Australia’s New South Wales thermal coal exports face permanent decline: IEEFA
Australia’s thermal coal exports from New South Wales have peaked and are “now facing a terminal long-term decline” as several big Asian consumers mull switching to cleaner renewable energy, the Institute for Energy Economics and Financial Analysis said in a report.
The report’s grim outlook came on the back of mining giant Glencore’s upbeat forecast for seaborne thermal coal demand Wednesday.
Co-author of the report Tim Buckley told S&P Global Platts that the coal industry’s bullish forecasts made “no assessment of the relative competitiveness of wind and solar versus imported coal across Asia over the coming two decades due to technology driven cost deflation.”
According to the clean energy think tank, the country’s largest thermal coal export locations including Japan, China, South Korea and Taiwan had rolled out policies to cut thermal coal consumption as they pushed for electricity generation from renewable energy sources.
Australia is the world’s second-largest exporter of thermal coal after Indonesia, with more than two-thirds of its thermal coal exported from the state of New South Wales.
“Thermal coal exports out of the Port of Newcastle peaked three years ago and are now set to decline,” Buckley said. “Imported thermal coal is now entirely uncompetitive and possible new markets such as India and Vietnam are pursuing cheaper, more sustainable renewable energy options.”
SURGE IN INDIA’S THERMAL COAL IMPORTS
The report expected total coal demand in Japan, New South Wales’ largest market, to fall 71% in the long term, while its second-largest market, China, would plunge 57% by 2040.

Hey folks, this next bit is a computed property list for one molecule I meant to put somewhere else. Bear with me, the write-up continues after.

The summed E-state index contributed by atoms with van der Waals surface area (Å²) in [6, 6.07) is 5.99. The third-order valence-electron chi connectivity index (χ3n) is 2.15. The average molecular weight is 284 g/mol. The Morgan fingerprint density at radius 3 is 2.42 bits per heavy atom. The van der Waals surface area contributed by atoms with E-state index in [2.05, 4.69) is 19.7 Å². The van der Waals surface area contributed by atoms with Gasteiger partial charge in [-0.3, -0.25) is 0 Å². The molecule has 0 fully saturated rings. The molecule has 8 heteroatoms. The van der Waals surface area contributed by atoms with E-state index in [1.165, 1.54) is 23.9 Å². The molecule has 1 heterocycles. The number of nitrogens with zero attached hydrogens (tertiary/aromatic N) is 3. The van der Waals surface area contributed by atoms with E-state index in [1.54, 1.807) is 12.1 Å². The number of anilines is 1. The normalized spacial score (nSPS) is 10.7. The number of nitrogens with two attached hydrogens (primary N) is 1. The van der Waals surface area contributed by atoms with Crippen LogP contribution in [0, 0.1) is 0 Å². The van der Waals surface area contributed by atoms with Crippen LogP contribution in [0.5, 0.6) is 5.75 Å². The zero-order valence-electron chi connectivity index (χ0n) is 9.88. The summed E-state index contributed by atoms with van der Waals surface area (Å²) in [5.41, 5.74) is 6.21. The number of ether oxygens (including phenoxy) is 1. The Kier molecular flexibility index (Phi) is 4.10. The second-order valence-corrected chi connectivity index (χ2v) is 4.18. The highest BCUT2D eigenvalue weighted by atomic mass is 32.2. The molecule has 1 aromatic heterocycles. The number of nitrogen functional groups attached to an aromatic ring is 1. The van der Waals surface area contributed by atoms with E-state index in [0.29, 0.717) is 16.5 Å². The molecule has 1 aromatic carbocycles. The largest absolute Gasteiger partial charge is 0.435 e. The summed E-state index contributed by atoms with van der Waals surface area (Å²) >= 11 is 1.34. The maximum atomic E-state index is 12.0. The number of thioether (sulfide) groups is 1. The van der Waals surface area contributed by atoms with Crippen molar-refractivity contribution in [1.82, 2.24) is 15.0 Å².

It also noted that Taiwan has plans to reduce its dependence on coal-fired power from 46% to 30% of generation by as soon as 2025.
The IEEFA also cited an analysis by International Energy Agency that projects global thermal coal trade volumes to plummet 59% by 2040 to 309 million mt coal equivalent.
“India is not a major destination for New South Wales thermal coal exports and won’t be in future,” it said, adding that the Indian government was committed to reducing thermal coal imports in the long term.
Recent data from Dubai-based American Fuels & Natural Resources showed India’s thermal coal imports surged 35% to 42.7 million mt during the three months ended September 30, despite the government’s plans to cut import reliance.
The jump in imports came amid a shortage in domestic coal supply as power demand surged in the South Asian country.
RENEWABLE PROJECTS RECEIVE HEAVY SUBSIDIES
Meanwhile, Anglo-Swiss mining giant Glencore expects strong demand for thermal coal, Platts reported Wednesday.
Glencore said the increased demand would be primarily from Asia with a 1.4 billion mt increase, while Africa and the Middle East would contribute an additional 46 million mt and 10 million mt, respectively.
A Singapore-based coal analyst said it is likely that exports from New South Wales would fall by 2040 as the current state government has declined a number of coal expansion projects or new greenfield developments, limiting the supply pipeline.
However, he said it would still “be a while before renewables replaces baseload electricity generation.”
“Some renewable projects are still heavily subsidized by governments at the moment. Without the subsidies, it becomes quite expensive to generate renewable electricity without the ability to store the power generated,” he said.